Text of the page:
Change search
CiteExportLink to record
Permanent link

Direct link
Cite
Citation style
  • apa
  • harvard1
  • ieee
  • modern-language-association-8th-edition
  • vancouver
  • Other style
More styles
Language
  • de-DE
  • en-GB
  • en-US
  • fi-FI
  • nn-NO
  • nn-NB
  • sv-SE
  • Other locale
More languages
Output format
  • html
  • text
  • asciidoc
  • rtf
Meanings of people's lived experiences of surviving an out-of-hospital cardiac arrest, 1 month after the event
Luleå University of Technology, Department of Health Sciences.ORCID iD: 0000-0001-9410-1985
County Council of Norrbotten, Department of Research and Development.ORCID iD: 0000-0001-5953-8970
Department of Public Health and Clinical Medicine, Sunderby Research Unit, Umeå University.
Department of Public Health and Clinical Medicine, Sunderby Research Unit, Umeå University.
Show others and affiliations
2014 (English)In: Journal of Cardiovascular Nursing, ISSN 0889-4655, E-ISSN 1550-5049, Vol. 29, no 5, p. 464-471Article in journal (Refereed) Published
Abstract [en]

Background: The out-of-hospital cardiac arrest (OHCA) survival rate has been poor and stable for a long time, but more recent studies describe its increase. However, there are few studies in which people narrate their experiences from surviving. Objective: The aim of this study was to elucidate meanings of people's lived experiences of surviving an OHCA with validated myocardial infarction (MI) etiology, 1 month after the event. Methods: A purposive sample of 2 women and 9 men was interviewed between February 2011 and May 2012. A phenomenological hermeneutical method was used for analysis, which involved 3 steps: naive reading and understanding, structural analysis, and comprehensive understanding. Results: There were 2 themes, (1) returning to life and (2) revaluing life, and five subthemes, (1a) waking up and missing the whole picture, (1b) realizing it was not time to die, (2a) wondering why and seeking explanations, (2b) feeling ambiguous in relations, and (2c) wondering whether life will be the same. All were constructed from the analysis. Conclusions: Surviving an OHCA with validated MI etiology meant waking up and realizing that one had experienced a cardiac arrest and had been resuscitated. These survivors had memory loss and a need to know what had happened during the time they were dead/unconscious. They searched for a reason why they experienced an MI and cardiac arrest and had gone from being "heart-healthy" to having a lifelong illness. They all had the experience of passing from life to death and back to life again. For the participants, these differences led to a revaluation of what is important in life.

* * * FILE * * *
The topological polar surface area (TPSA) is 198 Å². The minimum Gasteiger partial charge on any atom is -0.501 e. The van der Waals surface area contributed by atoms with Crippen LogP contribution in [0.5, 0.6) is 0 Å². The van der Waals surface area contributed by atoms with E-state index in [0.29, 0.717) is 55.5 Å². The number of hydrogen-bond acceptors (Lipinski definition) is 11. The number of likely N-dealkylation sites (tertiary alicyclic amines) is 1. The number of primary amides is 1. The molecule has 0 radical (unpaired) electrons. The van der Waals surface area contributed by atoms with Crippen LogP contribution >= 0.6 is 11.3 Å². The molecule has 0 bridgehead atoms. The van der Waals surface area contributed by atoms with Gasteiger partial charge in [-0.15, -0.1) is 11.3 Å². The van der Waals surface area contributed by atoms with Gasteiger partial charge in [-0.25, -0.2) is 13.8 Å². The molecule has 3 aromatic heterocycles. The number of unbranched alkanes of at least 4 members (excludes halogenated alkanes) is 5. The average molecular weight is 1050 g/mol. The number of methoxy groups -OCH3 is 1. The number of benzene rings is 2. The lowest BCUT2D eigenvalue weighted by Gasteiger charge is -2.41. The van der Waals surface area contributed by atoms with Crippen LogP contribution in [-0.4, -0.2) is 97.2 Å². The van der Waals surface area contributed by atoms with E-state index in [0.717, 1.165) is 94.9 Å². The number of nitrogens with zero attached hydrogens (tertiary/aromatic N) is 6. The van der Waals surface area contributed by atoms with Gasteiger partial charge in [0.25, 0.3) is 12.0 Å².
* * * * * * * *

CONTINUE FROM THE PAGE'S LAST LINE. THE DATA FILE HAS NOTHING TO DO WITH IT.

Place, publisher, year, edition, pages
2014. Vol. 29, no 5, p. 464-471
National Category
Nursing
Research subject
Nursing
Identifiers
URN: urn:nbn:se:ltu:diva-8852DOI: 10.1097/JCN.0b013e3182a08aedISI: 000341496000060PubMedID: 24088619Scopus ID: 2-s2.0-84906080267Local ID: 7667340b-7637-44d9-ad9c-88809773849bOAI: oai:DiVA.org:ltu-8852DiVA, id: diva2:981790
Note

Validerad; 2014; 20130617 (andbra)

Available from: 2016-09-29 Created: 2016-09-29 Last updated: 2018-07-10Bibliographically approved

Open Access in DiVA

No full text in DiVA

Other links

Publisher's full textPubMedScopus

Authority records BETA

Forslund, Ann-SofieZingmark, KarinSöderberg, Siv

Search in DiVA

By author/editor
Forslund, Ann-SofieZingmark, KarinSöderberg, Siv
By organisation
Department of Health SciencesNursing Care
In the same journal
Journal of Cardiovascular Nursing
Nursing

Search outside of DiVA

GoogleGoogle Scholar

doi
pubmed
urn-nbn

Altmetric score

doi
pubmed
urn-nbn
Total: 96 hits
CiteExportLink to record
Permanent link

Direct link
Cite
Citation style
  • apa
  • harvard1
  • ieee
  • modern-language-association-8th-edition
  • vancouver
  • Other style
More styles
Language
  • de-DE
  • en-GB
  • en-US
  • fi-FI
  • nn-NO
  • nn-NB
  • sv-SE
  • Other locale
More languages
Output format
  • html
  • text
  • asciidoc
  • rtf